PHOTO: COOKSON ADVENTURE
PHOTO: COOKSON ADVENTURE
The experience of yachting
Yachting is evolving, and not just in terms of the vessel designs and sustainability – there’s a growing movement to realise the business, healthcare, wellness and societal benefits of yachts too.
The experience rather than the asset has, for most owners, always been at the heart of yachting. It’s a factor that has become ever more prevalent, particularly with the rise of the experience economy typified by the ambitions of next-generation entrepreneurs and start-up supremos whose idea of luxury is seeing extraordinary things and sharing extraordinary experiences with their families and friends.
It has manifested in the superyacht sector in a variety of ways. First, there has been the remarkable growth in yachts that are geared to cruising outside the conventional playgrounds of the Mediterranean and the Caribbean, even offering the capability of extreme exploration in the remote corners of the world’s oceans.
Second, it is reflected in the growing trend to use those yachts for exactly that purpose, with owners and charterers increasingly wanting to head off the beaten track to see some of the wonders of the natural world and to get up close and personal with some of the ocean’s awe-inspiring wildlife – at the same time fostering and enhancing their own understanding of our planet’s fragility and the vital role that the oceans play in our planet’s health.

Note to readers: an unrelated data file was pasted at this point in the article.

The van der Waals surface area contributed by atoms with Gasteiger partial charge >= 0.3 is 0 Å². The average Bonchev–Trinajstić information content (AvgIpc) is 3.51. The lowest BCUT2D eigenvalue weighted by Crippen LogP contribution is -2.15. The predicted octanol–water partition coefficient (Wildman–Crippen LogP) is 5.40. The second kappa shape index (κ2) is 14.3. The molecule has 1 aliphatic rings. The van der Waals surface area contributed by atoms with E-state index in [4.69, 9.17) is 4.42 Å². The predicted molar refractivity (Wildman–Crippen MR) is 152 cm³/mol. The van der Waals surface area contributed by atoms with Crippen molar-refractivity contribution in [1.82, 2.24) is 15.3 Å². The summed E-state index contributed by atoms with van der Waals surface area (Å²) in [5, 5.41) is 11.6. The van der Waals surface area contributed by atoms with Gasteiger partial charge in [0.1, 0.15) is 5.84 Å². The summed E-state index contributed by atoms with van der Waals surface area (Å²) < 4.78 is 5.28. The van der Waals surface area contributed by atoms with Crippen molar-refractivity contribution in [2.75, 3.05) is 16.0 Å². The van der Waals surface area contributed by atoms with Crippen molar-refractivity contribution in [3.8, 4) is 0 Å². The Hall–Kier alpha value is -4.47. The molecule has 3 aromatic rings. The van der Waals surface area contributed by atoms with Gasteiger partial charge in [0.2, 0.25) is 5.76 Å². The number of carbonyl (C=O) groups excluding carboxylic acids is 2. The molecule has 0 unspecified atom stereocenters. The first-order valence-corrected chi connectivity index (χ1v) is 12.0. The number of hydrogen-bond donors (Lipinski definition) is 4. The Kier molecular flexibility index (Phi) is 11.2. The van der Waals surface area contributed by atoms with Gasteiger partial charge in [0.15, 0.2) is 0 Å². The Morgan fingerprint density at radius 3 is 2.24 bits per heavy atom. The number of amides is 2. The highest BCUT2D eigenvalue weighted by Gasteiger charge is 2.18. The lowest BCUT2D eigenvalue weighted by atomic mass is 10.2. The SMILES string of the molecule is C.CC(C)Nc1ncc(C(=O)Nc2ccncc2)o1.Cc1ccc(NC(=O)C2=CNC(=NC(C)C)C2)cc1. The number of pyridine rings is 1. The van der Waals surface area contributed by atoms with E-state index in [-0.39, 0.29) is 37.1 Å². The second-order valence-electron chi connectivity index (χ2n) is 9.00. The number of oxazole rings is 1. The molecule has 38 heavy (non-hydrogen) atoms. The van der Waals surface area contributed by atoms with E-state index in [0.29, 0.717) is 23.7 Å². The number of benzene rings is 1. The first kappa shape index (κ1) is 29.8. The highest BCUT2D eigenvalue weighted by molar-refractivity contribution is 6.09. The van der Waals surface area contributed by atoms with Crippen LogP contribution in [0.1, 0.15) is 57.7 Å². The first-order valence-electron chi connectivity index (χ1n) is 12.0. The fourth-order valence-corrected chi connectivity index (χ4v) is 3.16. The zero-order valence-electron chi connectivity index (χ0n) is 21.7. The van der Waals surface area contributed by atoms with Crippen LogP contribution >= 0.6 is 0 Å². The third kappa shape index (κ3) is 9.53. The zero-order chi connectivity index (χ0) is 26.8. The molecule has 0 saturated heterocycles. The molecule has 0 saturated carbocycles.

Lastly, it can be seen in the development of new technologies designed to enhance the experience for adults and kids alike on board superyachts, from submersibles that open up alien underwater landscapes to VR and augmented reality that brings history to life and which can unveil the hidden worlds of the oceans to delight and to educate.
Maria Alekseenko Magan
Maria Alekseenko Magan
For Maria Alekseenko Magan, however, yachts offer a far broader opportunity for experience in everything from business development to healthcare and healing. It is the focus of her Experiential Yachting initiative, which seeks to join various superyacht sector parties with operators in other sectors to redefine what the yachting experience can be.
As a charter broker for more than 13 years, Magan has organised yacht charters all over the world, including some of the more remote destinations such as Alaska, Antarctica, northern Norway, and Iceland. Her philosophy, as she describes it, is to recognise that yachting is entering a new era, where traditions should mix with new creative approaches to meet the values of a new generation.